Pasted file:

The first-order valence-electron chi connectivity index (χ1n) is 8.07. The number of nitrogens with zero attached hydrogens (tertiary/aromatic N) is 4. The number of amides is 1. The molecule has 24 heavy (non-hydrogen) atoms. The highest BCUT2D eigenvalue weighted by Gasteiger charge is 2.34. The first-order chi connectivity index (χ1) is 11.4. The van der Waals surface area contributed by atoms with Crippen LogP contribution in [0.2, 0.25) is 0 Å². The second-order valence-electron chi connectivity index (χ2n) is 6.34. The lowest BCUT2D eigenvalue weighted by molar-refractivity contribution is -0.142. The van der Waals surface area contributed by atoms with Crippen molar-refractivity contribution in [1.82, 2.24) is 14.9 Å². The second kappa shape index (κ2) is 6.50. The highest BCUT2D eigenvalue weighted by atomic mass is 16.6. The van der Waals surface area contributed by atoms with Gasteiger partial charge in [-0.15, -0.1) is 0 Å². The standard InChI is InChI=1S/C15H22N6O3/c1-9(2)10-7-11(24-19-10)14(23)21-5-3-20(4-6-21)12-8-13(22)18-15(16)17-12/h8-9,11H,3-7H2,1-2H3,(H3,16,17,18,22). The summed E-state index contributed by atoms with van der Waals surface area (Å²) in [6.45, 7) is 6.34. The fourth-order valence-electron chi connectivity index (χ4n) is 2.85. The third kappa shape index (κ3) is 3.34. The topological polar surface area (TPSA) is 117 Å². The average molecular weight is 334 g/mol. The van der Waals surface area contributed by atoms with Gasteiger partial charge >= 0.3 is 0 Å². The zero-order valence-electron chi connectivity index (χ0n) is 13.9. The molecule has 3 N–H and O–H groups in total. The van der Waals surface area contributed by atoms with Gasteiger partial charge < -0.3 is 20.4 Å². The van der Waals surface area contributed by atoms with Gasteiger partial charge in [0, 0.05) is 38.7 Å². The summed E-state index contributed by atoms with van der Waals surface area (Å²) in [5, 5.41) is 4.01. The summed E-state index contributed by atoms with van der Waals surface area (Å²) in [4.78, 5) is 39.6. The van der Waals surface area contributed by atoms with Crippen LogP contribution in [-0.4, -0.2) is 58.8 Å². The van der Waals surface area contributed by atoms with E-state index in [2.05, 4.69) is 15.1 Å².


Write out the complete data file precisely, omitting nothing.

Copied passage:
The first-order valence-electron chi connectivity index (χ1n) is 8.07. The number of nitrogens with zero attached hydrogens (tertiary/aromatic N) is 4. The number of amides is 1. The molecule has 24 heavy (non-hydrogen) atoms. The highest BCUT2D eigenvalue weighted by Gasteiger charge is 2.34. The first-order chi connectivity index (χ1) is 11.4. The van der Waals surface area contributed by atoms with Crippen LogP contribution in [0.2, 0.25) is 0 Å². The second-order valence-electron chi connectivity index (χ2n) is 6.34. The lowest BCUT2D eigenvalue weighted by molar-refractivity contribution is -0.142. The van der Waals surface area contributed by atoms with Crippen molar-refractivity contribution in [1.82, 2.24) is 14.9 Å². The second kappa shape index (κ2) is 6.50. The highest BCUT2D eigenvalue weighted by atomic mass is 16.6. The van der Waals surface area contributed by atoms with Gasteiger partial charge in [-0.15, -0.1) is 0 Å². The standard InChI is InChI=1S/C15H22N6O3/c1-9(2)10-7-11(24-19-10)14(23)21-5-3-20(4-6-21)12-8-13(22)18-15(16)17-12/h8-9,11H,3-7H2,1-2H3,(H3,16,17,18,22). The summed E-state index contributed by atoms with van der Waals surface area (Å²) in [6.45, 7) is 6.34. The fourth-order valence-electron chi connectivity index (χ4n) is 2.85. The third kappa shape index (κ3) is 3.34. The topological polar surface area (TPSA) is 117 Å². The average molecular weight is 334 g/mol. The van der Waals surface area contributed by atoms with Gasteiger partial charge >= 0.3 is 0 Å². The zero-order valence-electron chi connectivity index (χ0n) is 13.9. The molecule has 3 N–H and O–H groups in total. The van der Waals surface area contributed by atoms with Gasteiger partial charge < -0.3 is 20.4 Å². The van der Waals surface area contributed by atoms with Gasteiger partial charge in [0, 0.05) is 38.7 Å². The summed E-state index contributed by atoms with van der Waals surface area (Å²) in [5, 5.41) is 4.01. The summed E-state index contributed by atoms with van der Waals surface area (Å²) in [4.78, 5) is 39.6. The van der Waals surface area contributed by atoms with Crippen LogP contribution in [-0.4, -0.2) is 58.8 Å². The van der Waals surface area contributed by atoms with E-state index in [2.05, 4.69) is 15.1 Å².